If you’re one of those “The Internet and Information Should Be Free” people, you probably don’t much care for the Wall Street Journal. The House that Rupert Murdoch Re-Built is one of the few places on the Internet where content has been pay-only since day one and has managed to thrive that way.
I admire Mr. Murdoch’s resolve, and his ability to make money where most others have failed, even if I believe he’s way off the mark in the way he goes about things.
But I more admire the management of The New York Times, who have signaled that when they start charging for access to their content sometime next year that they’ll not be roping off articles from their newspaper against bloggers and other outside links.
Personally, I’m relieved. There are quite a few links on the Answer Guy Central web site that point to articles from the New York Times, and I was worried that we’d have to either live with a lot of bad information here or go back and re-do lots of our content. Neither was looking like fun, and knowing that our existing content will be safe is a load off my mind.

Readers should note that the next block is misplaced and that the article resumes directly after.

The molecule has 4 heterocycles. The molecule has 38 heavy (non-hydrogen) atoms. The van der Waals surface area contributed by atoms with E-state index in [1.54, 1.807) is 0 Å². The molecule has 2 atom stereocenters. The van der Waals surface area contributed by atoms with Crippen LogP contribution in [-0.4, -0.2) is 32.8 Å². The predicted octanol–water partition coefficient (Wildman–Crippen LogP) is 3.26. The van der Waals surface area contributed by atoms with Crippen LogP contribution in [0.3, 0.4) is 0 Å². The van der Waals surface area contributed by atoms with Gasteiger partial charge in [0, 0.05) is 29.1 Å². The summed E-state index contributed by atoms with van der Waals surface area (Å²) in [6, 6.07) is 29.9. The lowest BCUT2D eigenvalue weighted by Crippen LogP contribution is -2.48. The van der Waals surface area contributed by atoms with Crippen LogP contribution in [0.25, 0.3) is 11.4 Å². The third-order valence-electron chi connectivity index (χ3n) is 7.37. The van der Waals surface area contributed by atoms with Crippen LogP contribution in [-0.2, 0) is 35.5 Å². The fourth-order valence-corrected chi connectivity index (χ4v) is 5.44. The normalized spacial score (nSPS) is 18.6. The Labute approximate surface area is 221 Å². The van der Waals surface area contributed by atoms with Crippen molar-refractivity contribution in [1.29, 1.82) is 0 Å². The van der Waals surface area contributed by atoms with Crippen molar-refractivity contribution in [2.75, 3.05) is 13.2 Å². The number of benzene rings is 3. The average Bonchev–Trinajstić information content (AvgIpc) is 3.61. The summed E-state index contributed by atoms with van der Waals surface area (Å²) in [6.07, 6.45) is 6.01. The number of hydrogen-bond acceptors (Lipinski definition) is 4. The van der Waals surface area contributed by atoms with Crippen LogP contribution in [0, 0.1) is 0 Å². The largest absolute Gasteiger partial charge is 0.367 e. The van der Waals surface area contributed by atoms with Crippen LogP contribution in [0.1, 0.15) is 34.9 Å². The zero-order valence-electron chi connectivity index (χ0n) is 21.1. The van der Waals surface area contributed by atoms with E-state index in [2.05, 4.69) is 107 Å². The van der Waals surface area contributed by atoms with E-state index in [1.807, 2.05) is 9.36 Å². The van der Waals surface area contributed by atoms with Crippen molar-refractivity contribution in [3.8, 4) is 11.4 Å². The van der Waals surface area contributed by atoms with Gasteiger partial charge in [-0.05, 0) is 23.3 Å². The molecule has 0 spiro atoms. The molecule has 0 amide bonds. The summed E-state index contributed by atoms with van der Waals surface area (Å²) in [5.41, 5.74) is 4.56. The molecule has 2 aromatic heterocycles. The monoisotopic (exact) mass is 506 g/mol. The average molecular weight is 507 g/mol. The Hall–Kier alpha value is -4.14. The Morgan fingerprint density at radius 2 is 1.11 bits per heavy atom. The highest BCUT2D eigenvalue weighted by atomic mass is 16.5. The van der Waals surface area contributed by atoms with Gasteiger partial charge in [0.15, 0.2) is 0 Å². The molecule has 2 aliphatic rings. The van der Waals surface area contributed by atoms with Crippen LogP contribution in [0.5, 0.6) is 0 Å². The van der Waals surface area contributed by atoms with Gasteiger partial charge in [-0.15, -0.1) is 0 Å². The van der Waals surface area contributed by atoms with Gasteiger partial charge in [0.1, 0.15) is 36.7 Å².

And I’m happy to see that in Mr. Murdoch’s world the idea that “news is news” has trumped competitive silliness; the link I gave you above explaining the decision that The Times has made is to a story from the Wall Street Journal . . . or at least a blog by one of its reporters.
But the questions about information being “free” and what that means in the Internet era remain unanswered. Information IS free; what isn’t free is the way information gets arranged. So for example, when you hear that disclaimer about “unauthorized use of the pictures, descriptions and accounts of this game without the express written consent of . . .” on just about any broadcast sporting event, you’re perfectly safe describing what you saw. What’s protected is the actual broadcast, not the events being broadcast.
The only possible justification for wanting to lock down your information-based web site comes from a belief that what you provide is so unique that it deserves to be paid for. The New York Times is being very smart; their stories aren’t unique and so linking to them should be allowed. What’s unique—if anything—is the arrangement as the New York Times.
Sometimes business change is knowing what not to change. Good job, New York Times.